It can be easy to get off your fitness or running routine while you’re on vacation at the beach. With junk food around every dune and the hours filled with surf and sun, the days can get away from you fast.
That’s not to say you can’t enjoy the beach and all the fun and indulgences it has to offer. If you want to take a break from your fitness routine, go right ahead — you’ve earned it. But for those with a desire to keep active during their downtime, the shore has a secret fitness weapon: the beach itself.
The truth is, running on the beach, or any sand anywhere, is excellent for your body and cardiovascular health. Taking a shore-side jog can add some action to your holiday and help keep you in a solid fitness groove, all while upping the ante on your regular run.
Here’s all you need to know about running in the sand, and what makes it such a great workout.
Before you get started
It’s always better to look before you leap, even with something as seemingly carefree as beach running.
If you’re new to beach running (or even just that particular beach), it may be best to wear shoes. The idea of your sneakers filling with sand may not be the most appealing prospect, but it will give your feet and ankles extra support. In all seriousness, if you have pre-existing ankle or knee problems, it’s probably best to avoid beach running and save it for when you’re back on level ground.
More experienced runners will probably have no trouble going barefoot. Just watch out for jagged shells and other debris that may be buried in the sand (this alone may be reason enough to reconsider those shoes).
Although most beaches naturally slant toward the water, try to find as level a grade as possible to avoid unnecessary wear and tear.
And perhaps above all, don’t forget the sunscreen!
Benefits of beach running
As long as you’re healthy enugh, running just about anywhere can hold tremendous health benefits. Beach running incentivizes the process because, well, the beach is beautiful.
But there are tangible benefits as well.
It burns more calories
Anyone who’s ever taken a run on the beach, be it for 10 miles or 100 feet, can attest to this simple truth. Running on the beach is hard. In some ways it feels more akin to climbing stairs than it does to traditional jogging.
That’s not just in our heads. One widely cited study found that running on sand can expend 1.6 times more energy than running on solid surfaces.
Want to add to the fun? Switch between wet sand and dry sand (if it’s safe) as you run. The changes between softer and more solid sand under your feet can further challenge your body to make adjustments, which in turn can mean more engagement with your lower body’s stabilizer muscles and more energy spent.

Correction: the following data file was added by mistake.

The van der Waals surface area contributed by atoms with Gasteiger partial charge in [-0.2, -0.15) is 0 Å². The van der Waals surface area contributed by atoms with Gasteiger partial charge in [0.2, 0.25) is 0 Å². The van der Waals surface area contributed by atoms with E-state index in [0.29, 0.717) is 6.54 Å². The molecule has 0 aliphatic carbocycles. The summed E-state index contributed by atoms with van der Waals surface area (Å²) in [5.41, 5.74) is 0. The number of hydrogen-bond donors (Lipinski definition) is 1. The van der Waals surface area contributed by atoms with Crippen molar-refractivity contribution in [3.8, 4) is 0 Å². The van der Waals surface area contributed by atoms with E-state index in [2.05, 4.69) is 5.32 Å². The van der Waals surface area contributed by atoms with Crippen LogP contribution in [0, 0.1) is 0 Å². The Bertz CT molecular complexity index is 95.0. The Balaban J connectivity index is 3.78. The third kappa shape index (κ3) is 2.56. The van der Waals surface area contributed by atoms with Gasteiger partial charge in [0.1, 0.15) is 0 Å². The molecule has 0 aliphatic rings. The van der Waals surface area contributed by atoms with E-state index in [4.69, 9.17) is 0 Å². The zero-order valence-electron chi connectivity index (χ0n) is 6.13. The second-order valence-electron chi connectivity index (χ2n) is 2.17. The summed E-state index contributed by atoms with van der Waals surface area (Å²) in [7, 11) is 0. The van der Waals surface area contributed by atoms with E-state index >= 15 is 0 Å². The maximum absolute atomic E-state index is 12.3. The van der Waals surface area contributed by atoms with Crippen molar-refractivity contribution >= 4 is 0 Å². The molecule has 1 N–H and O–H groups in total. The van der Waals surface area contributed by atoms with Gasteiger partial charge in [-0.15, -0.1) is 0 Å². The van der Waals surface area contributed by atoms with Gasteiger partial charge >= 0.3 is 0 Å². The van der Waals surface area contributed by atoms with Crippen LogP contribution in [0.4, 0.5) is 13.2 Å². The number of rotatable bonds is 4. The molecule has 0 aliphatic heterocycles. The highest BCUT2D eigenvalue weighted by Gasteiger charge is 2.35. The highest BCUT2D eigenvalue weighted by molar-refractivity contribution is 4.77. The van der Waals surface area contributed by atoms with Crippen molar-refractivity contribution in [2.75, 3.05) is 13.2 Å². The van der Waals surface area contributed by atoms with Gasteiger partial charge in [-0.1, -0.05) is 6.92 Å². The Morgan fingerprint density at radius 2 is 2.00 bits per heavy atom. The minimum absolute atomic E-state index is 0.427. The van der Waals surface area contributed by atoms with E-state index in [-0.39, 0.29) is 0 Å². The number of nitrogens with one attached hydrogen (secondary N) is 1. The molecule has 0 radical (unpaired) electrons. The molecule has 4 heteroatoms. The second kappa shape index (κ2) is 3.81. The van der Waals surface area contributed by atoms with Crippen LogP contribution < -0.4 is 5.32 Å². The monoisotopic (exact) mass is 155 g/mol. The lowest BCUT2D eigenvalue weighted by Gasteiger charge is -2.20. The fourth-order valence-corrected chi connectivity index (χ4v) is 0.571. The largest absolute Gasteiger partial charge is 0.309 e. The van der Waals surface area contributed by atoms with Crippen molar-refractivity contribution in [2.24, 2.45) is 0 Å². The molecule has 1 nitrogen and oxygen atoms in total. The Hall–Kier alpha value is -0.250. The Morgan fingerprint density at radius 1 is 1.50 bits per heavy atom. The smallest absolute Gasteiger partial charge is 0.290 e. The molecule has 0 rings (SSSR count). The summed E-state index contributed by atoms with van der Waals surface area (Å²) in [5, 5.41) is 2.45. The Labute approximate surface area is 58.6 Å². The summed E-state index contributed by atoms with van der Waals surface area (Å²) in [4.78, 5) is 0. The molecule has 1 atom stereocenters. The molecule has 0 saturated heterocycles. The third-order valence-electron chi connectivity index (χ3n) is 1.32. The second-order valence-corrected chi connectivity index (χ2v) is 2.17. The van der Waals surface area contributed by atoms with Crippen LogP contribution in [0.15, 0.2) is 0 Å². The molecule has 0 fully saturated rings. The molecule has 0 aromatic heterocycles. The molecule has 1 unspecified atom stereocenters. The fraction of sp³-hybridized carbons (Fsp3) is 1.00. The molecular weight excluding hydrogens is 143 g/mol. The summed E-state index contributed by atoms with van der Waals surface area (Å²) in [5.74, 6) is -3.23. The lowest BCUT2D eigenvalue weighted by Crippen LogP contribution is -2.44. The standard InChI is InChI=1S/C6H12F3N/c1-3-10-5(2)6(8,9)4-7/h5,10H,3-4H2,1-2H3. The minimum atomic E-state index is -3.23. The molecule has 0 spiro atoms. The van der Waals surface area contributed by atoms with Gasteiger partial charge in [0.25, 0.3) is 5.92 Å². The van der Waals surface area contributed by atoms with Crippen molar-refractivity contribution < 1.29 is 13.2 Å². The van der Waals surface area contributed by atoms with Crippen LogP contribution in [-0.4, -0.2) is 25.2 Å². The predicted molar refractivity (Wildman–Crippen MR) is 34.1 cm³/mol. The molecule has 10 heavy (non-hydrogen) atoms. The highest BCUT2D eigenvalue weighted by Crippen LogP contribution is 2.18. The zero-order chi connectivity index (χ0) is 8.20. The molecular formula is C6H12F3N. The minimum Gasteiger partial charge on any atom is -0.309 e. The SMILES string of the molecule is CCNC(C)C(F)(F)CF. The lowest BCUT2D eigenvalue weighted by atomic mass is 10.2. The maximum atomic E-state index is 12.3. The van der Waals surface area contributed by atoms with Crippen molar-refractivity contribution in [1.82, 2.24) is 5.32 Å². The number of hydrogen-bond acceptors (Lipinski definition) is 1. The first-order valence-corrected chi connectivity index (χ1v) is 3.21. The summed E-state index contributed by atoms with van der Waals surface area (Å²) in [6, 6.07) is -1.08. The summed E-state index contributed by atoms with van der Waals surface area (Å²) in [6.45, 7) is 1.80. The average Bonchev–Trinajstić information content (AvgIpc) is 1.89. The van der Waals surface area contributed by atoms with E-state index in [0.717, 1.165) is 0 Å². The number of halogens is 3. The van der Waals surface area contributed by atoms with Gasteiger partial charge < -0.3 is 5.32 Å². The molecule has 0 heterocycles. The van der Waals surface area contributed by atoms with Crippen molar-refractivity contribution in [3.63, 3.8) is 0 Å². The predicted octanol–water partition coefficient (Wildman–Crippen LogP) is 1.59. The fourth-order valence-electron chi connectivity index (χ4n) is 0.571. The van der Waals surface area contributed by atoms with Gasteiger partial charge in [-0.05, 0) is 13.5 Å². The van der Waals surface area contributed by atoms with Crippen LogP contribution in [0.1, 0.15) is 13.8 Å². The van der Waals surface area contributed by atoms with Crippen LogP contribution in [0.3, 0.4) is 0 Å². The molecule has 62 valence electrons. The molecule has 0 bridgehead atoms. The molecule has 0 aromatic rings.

It can improve athletic performance
If you’re training for a big race or just to get your performance up, you can do a lot worse than sand as your surface of choice.
A 2013 study appearing in The Journal of Strength and Conditioning Research found that an eight-week training program on sand-based surfaces significantly improved 20-meter sprint times compared with training on a grassy surface.
If you have a smart watch or other fitness app (or just your good old index and middle fingers) check your pulse during your beach run. It’s likely that the number you see will reflect the extra work your putting in on the sand.
Although its inherent instability can be risky for people with pre-existing issues, sand can actually help prevent injuries in other cases.
The softness of the sand means less stress on your knees, ankles, and hips. The results of a small 2017 study suggested that running in the sand reduced muscle damage and inflammation compared with running on a grass surface.
Look for softer, drier sand when you’re running to really reap this benefit.
There’s nothing in the world like running along a quiet beach as the sun comes up. But don’t get too carried away with the romance — beach running is hard work! Have your cake and eat it too by soaking up the rays while you get your steps in — just be sure to wear a sunscreen that stands up to perspiration.
Not up to running? Don’t forget that a brisk walk can carry plenty of its own health benefits. Not sure if beach running is right for you? You can always call on your health care professional to guide you.
If all systems are go, a run can be a terrific and rewarding addition to your next trip to the beach or wherever you find your sand.
BlissMark provides information regarding health, wellness, and beauty. The information within this article is not intended to be medical advice. Before starting any diet or exercise routine, consult your physician. If you don’t have a primary care physician, the United States Health & Human Services department has a free online tool that can help you locate a clinic in your area. We are not medical professionals, have not verified or vetted any programs, and in no way intend our content to be anything more than informative and inspiring.
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